With such a bounty of bars in Toronto, it’s not easy to decide where to grab a drink, which is why it’s just as difficult for us to pick out some of the city’s best bars. But if we have to choose, there are definitely some standouts, and these old-and-new hangouts are all worth braving the brisk autumn temperatures for.
Shameful Tiki Room
If late-fall’s never-ending darkness and cool temperatures have you down, head to Shameful Tiki Room for an evening escape. The bar’s all-black exterior is unassuming, but when you step inside you’ll find a dimly lit room decked out in bamboo and wicker. Serving Polynesian-influenced snacks and rum-infused drinks with names like Mystery Bowl and The Jungle Bird, Shameful Tiki Room is like a little piece of paradise right in the heart of Parkdale.
Track & Field
Track & Field has repeatedly been named one of the city’s best new bars, and once you witness the unique concept, it’s not hard to see why. It’s the city’s first-ever lawn games bar, which is exactly what it sounds like. It’s no small feat to pair craft beer and cocktails with bocce ball and shuffleboard without giving it a Dave & Buster’s vibe, but that’s exactly what owners Dustin Keating and Nickie Minshall have done.
The Second City
If you’re looking for a night of comedy, decades-old Second City is the obvious choice. It’s the city’s premier comedy venue, best known for its sketch and improv shows. They host shows nearly every night of the week, which consistently receive positive reviews. The best part, though? General admission is only $14 per person on Mondays and $25 all other evenings, so you’ll never second-guess whether your night out was worth it.
If you rarely venture north of Bloor, Big Crow is more than worth it (and will have you wondering why you didn’t head there sooner). The entrance might not be obvious at first, but as soon as you spot the alley next to Rose and Sons, the smell of smoked barbecue will pull you in. Once you step inside the covered patio and see long, communal picnic tables, flames spitting off the grill, and cowhides covering the seats, you’ll know you’ve arrived.
If you’ve been dealing with Bar Volo withdrawals since the famed establishment closed its doors to make way for a condo development, a visit to Little Italy’s Birreria Volo might be just what you need. Tomas and Julian Morana, the brothers behind Bar Volo, opened the new bar earlier this year and it’s been met with positive reviews. The 10-foot-wide bar focuses on barrel-aged and saison brews, served alongside traditional Italian snacks like sardines and a Sicilian roasted vegetable peperonata dish.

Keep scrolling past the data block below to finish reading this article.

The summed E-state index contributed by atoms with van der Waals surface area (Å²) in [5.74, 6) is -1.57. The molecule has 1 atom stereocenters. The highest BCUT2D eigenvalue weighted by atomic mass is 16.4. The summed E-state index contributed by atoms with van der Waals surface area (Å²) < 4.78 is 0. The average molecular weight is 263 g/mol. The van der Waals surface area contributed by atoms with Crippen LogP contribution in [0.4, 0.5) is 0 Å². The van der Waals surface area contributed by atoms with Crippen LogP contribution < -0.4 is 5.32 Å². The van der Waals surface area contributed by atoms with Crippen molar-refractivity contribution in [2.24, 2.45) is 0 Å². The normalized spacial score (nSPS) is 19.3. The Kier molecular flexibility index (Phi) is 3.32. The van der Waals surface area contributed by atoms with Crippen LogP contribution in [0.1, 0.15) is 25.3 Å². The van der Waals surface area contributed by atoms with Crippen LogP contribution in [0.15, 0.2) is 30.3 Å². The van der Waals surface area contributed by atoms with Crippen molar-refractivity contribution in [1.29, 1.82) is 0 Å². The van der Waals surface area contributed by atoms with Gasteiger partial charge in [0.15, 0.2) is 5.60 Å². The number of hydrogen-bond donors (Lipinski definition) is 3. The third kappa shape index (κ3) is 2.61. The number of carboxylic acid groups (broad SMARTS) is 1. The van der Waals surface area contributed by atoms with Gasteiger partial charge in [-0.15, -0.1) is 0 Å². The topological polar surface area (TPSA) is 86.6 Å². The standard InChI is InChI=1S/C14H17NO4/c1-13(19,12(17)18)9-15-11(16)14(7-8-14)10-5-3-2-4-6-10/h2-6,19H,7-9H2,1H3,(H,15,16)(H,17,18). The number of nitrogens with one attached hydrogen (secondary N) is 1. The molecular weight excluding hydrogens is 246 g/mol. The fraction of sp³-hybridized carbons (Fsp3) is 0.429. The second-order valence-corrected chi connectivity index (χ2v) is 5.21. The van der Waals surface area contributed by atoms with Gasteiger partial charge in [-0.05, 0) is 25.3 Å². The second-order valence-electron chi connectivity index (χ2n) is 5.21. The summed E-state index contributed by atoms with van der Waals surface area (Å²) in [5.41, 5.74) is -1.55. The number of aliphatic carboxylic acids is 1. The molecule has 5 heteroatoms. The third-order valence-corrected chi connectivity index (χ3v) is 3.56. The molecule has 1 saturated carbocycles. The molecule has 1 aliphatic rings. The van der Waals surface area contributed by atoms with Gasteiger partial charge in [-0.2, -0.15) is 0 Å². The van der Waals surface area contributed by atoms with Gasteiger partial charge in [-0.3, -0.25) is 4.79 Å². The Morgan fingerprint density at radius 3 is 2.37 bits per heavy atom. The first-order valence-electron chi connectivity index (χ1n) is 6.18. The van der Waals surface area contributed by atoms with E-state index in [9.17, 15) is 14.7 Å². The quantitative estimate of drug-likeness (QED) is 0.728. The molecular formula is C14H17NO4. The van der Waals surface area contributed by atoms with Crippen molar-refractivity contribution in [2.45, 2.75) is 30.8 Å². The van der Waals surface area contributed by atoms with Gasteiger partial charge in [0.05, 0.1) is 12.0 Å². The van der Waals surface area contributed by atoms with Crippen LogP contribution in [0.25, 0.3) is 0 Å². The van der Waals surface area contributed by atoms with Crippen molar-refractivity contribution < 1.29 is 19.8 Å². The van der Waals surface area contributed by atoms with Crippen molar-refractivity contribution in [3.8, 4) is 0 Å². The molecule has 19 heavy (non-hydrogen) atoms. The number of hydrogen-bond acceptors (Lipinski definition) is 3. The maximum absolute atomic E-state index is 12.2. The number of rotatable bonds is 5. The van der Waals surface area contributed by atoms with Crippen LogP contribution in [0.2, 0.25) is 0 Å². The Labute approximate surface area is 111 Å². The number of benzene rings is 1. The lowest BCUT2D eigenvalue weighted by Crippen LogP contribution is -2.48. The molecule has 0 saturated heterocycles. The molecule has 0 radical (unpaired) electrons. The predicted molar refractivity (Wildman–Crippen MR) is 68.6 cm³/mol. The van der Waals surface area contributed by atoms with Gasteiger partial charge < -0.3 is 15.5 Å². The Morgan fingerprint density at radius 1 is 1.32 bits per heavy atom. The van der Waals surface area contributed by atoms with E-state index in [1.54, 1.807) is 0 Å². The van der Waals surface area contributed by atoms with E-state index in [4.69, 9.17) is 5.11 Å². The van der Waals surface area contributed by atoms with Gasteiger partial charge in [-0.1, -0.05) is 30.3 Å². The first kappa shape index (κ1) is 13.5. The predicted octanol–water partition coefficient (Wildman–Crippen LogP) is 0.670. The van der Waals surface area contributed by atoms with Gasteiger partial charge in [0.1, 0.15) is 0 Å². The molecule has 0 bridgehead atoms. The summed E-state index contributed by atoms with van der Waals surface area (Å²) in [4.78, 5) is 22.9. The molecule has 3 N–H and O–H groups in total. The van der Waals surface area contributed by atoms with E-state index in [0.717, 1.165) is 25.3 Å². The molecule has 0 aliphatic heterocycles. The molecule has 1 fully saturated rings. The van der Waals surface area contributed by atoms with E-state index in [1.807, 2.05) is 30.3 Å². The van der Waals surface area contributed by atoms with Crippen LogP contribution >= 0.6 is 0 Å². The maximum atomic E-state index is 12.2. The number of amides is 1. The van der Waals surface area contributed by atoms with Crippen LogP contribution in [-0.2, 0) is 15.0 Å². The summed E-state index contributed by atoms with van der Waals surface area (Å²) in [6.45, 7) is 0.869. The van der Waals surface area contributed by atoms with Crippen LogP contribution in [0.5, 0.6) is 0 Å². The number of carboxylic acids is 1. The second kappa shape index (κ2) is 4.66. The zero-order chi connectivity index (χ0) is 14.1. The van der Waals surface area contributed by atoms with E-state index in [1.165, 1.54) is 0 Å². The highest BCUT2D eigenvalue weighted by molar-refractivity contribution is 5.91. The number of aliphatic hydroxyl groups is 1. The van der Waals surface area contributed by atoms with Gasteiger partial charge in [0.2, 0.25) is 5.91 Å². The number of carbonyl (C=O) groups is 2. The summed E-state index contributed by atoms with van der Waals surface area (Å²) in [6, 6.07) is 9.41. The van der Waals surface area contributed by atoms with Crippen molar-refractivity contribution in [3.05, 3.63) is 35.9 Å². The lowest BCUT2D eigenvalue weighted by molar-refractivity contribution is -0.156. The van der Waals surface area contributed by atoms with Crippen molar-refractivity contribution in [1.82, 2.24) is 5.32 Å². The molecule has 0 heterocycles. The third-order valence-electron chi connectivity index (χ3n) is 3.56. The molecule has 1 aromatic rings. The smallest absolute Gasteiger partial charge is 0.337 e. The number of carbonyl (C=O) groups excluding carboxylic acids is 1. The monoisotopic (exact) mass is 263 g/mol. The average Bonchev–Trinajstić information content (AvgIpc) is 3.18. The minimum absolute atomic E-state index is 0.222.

Midfield Wine Bar
We’re not sure about you, but as soon as the temperatures start to drop, we start to crave wine. Bars with good by-the-glass lists have proliferated throughout the city, and Midfield Wine Bar has become a must-visit for oenophiles in the city. With a wine list featuring three-ounce and half-glass pours for tasting, affordable prices, a low-key vibe, and an eclectic assortment of snacks—from deep-fried cauliflower to arepas—it’s no surprise that Midfield has gained notoriety since it opened in 2012.
This low-key bar is located along a relatively quiet strip of Bloor, near the corner of Bloor and Symington Streets. With the owners of Reposado and Communist’s Daughter behind it, you can bet the cozy, candle-lit space has the perfect combination of grunge and sophistication. It’s the perfect place to head with a friend or two if you just feel like hunkering down for a few hours and ordering some well-crafted yet affordable cocktails. They also offer a fair-sized list of craft beers, tequilas, and whiskeys, as well as a menu of small plates to snack on.
It’s hard to stay in when there are so many great bars in the city, but especially if you and your friends all live in shoebox-sized apartments. If you’re craving more of a house-party vibe, head to Queen West’s Apartment 200, which has been staged to look like (a very luxe) loft. Along with drapes, plants, and couches, the residence-inspired lounge is fitted with a set of couches, arcade games, and even a few pool tables.
Junction City Music Hall
As you head in through the bar’s narrow hallway and steep set of stairs, you’ll feel like you’re entering some sort of secret, which isn’t surprising, since it’s owned by brothers Ben and Jack Wilkinson, who also run the equally hip and inconspicuous bar down the street known as Hole in the Wall. This friendly, local establishment is filled with vintage arcade games and serves a fair selection of craft beers, mixed drinks, and cocktails. (Their bartenders might even whip you up something special if you’re willing to ask.) As for the “music hall” part, it’s a small stage at the back, where they host a mix of events, like “Good Enough Karaoke” and local bands.
Part restaurant, part micro-brewery, part music hall, there’s something to appease everyone at Burdock. This relatively new hangout opened last summer, and has since made a major contribution to Bloordale’s growing reputation as an up-and-coming neighbourhood. The Music Hall hosts live bands most nights of the week (there’s no consistent schedule) and seats an intimate crowd of less than 100. The small venue is also completely soundproofed, which means if you’re interested in a more mellow evening slinging back a few house brews next door, you can do that too.
Image courtesy Bigcrowbbq via Instagram